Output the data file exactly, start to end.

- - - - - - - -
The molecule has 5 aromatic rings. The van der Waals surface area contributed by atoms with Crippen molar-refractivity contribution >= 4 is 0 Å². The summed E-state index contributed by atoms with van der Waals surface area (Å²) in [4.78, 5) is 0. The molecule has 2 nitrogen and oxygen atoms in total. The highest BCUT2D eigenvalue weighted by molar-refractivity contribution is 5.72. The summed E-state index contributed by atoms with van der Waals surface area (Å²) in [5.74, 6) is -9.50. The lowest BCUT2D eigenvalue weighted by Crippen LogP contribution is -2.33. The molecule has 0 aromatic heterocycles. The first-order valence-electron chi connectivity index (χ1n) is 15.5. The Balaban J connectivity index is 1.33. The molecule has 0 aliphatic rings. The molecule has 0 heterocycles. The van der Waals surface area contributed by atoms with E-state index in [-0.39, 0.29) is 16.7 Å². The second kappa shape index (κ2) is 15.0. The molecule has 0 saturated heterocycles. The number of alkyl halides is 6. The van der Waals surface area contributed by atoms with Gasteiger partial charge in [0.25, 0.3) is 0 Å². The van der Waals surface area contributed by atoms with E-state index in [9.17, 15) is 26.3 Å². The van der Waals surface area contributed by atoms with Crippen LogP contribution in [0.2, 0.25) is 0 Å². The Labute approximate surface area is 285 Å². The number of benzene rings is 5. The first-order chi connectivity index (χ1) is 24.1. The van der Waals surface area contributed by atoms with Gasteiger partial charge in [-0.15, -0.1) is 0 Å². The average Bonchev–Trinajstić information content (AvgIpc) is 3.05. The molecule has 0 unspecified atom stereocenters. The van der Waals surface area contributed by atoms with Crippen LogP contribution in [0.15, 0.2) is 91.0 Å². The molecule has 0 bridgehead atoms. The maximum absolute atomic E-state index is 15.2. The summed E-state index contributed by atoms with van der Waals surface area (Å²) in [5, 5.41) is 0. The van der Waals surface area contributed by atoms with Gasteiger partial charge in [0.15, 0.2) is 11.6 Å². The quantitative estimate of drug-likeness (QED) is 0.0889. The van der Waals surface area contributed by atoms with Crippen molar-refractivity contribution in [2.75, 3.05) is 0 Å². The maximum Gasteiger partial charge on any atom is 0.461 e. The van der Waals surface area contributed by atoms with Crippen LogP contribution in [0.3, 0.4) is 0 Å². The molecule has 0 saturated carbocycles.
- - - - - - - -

The molecule has 5 aromatic rings. The van der Waals surface area contributed by atoms with Crippen molar-refractivity contribution >= 4 is 0 Å². The summed E-state index contributed by atoms with van der Waals surface area (Å²) in [4.78, 5) is 0. The molecule has 2 nitrogen and oxygen atoms in total. The highest BCUT2D eigenvalue weighted by molar-refractivity contribution is 5.72. The summed E-state index contributed by atoms with van der Waals surface area (Å²) in [5.74, 6) is -9.50. The lowest BCUT2D eigenvalue weighted by Crippen LogP contribution is -2.33. The molecule has 0 aromatic heterocycles. The first-order valence-electron chi connectivity index (χ1n) is 15.5. The Balaban J connectivity index is 1.33. The molecule has 0 aliphatic rings. The molecule has 0 heterocycles. The van der Waals surface area contributed by atoms with E-state index in [-0.39, 0.29) is 16.7 Å². The second kappa shape index (κ2) is 15.0. The molecule has 0 saturated heterocycles. The number of alkyl halides is 6. The van der Waals surface area contributed by atoms with Gasteiger partial charge in [0.25, 0.3) is 0 Å². The van der Waals surface area contributed by atoms with E-state index in [9.17, 15) is 26.3 Å². The van der Waals surface area contributed by atoms with Crippen LogP contribution in [0.2, 0.25) is 0 Å². The Labute approximate surface area is 285 Å². The number of benzene rings is 5. The first-order chi connectivity index (χ1) is 24.1. The van der Waals surface area contributed by atoms with Gasteiger partial charge in [-0.15, -0.1) is 0 Å². The average Bonchev–Trinajstić information content (AvgIpc) is 3.05. The molecule has 0 unspecified atom stereocenters. The van der Waals surface area contributed by atoms with Crippen LogP contribution in [0.15, 0.2) is 91.0 Å². The molecule has 0 bridgehead atoms. The maximum absolute atomic E-state index is 15.2. The summed E-state index contributed by atoms with van der Waals surface area (Å²) in [5, 5.41) is 0. The van der Waals surface area contributed by atoms with Gasteiger partial charge in [0.15, 0.2) is 11.6 Å². The quantitative estimate of drug-likeness (QED) is 0.0889. The van der Waals surface area contributed by atoms with Crippen molar-refractivity contribution in [2.75, 3.05) is 0 Å². The maximum Gasteiger partial charge on any atom is 0.461 e. The van der Waals surface area contributed by atoms with Crippen LogP contribution in [0.3, 0.4) is 0 Å². The molecule has 0 saturated carbocycles.